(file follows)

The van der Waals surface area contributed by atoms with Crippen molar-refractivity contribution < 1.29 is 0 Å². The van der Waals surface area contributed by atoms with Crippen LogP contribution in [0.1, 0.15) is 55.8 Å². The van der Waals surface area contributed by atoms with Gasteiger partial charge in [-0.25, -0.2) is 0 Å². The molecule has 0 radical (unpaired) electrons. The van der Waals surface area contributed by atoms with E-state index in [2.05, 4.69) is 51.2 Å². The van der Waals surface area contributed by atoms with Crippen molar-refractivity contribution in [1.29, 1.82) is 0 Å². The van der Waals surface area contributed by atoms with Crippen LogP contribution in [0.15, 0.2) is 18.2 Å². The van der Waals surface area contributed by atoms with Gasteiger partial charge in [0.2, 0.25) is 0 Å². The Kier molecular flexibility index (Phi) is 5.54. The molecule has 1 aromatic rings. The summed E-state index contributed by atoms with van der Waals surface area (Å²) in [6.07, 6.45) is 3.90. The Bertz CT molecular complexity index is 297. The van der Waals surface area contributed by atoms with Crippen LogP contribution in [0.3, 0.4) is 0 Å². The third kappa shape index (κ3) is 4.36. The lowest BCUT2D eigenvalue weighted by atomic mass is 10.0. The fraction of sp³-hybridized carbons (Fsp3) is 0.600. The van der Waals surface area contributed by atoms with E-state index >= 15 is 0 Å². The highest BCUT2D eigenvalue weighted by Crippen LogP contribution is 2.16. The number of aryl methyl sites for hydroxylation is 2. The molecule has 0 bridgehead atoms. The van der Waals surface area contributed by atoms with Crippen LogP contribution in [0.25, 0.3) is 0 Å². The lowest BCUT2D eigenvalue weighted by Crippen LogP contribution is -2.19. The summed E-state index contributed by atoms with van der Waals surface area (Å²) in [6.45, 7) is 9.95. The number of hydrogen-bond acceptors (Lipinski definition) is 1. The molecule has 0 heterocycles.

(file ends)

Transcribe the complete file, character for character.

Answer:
The van der Waals surface area contributed by atoms with Crippen molar-refractivity contribution < 1.29 is 0 Å². The van der Waals surface area contributed by atoms with Crippen LogP contribution in [0.1, 0.15) is 55.8 Å². The van der Waals surface area contributed by atoms with Gasteiger partial charge in [-0.25, -0.2) is 0 Å². The molecule has 0 radical (unpaired) electrons. The van der Waals surface area contributed by atoms with E-state index in [2.05, 4.69) is 51.2 Å². The van der Waals surface area contributed by atoms with Crippen molar-refractivity contribution in [1.29, 1.82) is 0 Å². The van der Waals surface area contributed by atoms with Crippen LogP contribution in [0.15, 0.2) is 18.2 Å². The van der Waals surface area contributed by atoms with Gasteiger partial charge in [0.2, 0.25) is 0 Å². The Kier molecular flexibility index (Phi) is 5.54. The molecule has 1 aromatic rings. The summed E-state index contributed by atoms with van der Waals surface area (Å²) in [6.07, 6.45) is 3.90. The Bertz CT molecular complexity index is 297. The van der Waals surface area contributed by atoms with Crippen LogP contribution in [0.3, 0.4) is 0 Å². The third kappa shape index (κ3) is 4.36. The lowest BCUT2D eigenvalue weighted by atomic mass is 10.0. The fraction of sp³-hybridized carbons (Fsp3) is 0.600. The van der Waals surface area contributed by atoms with E-state index >= 15 is 0 Å². The highest BCUT2D eigenvalue weighted by Crippen LogP contribution is 2.16. The number of aryl methyl sites for hydroxylation is 2. The molecule has 0 bridgehead atoms. The van der Waals surface area contributed by atoms with Crippen LogP contribution in [0.25, 0.3) is 0 Å². The lowest BCUT2D eigenvalue weighted by Crippen LogP contribution is -2.19. The summed E-state index contributed by atoms with van der Waals surface area (Å²) in [6.45, 7) is 9.95. The number of hydrogen-bond acceptors (Lipinski definition) is 1. The molecule has 0 heterocycles.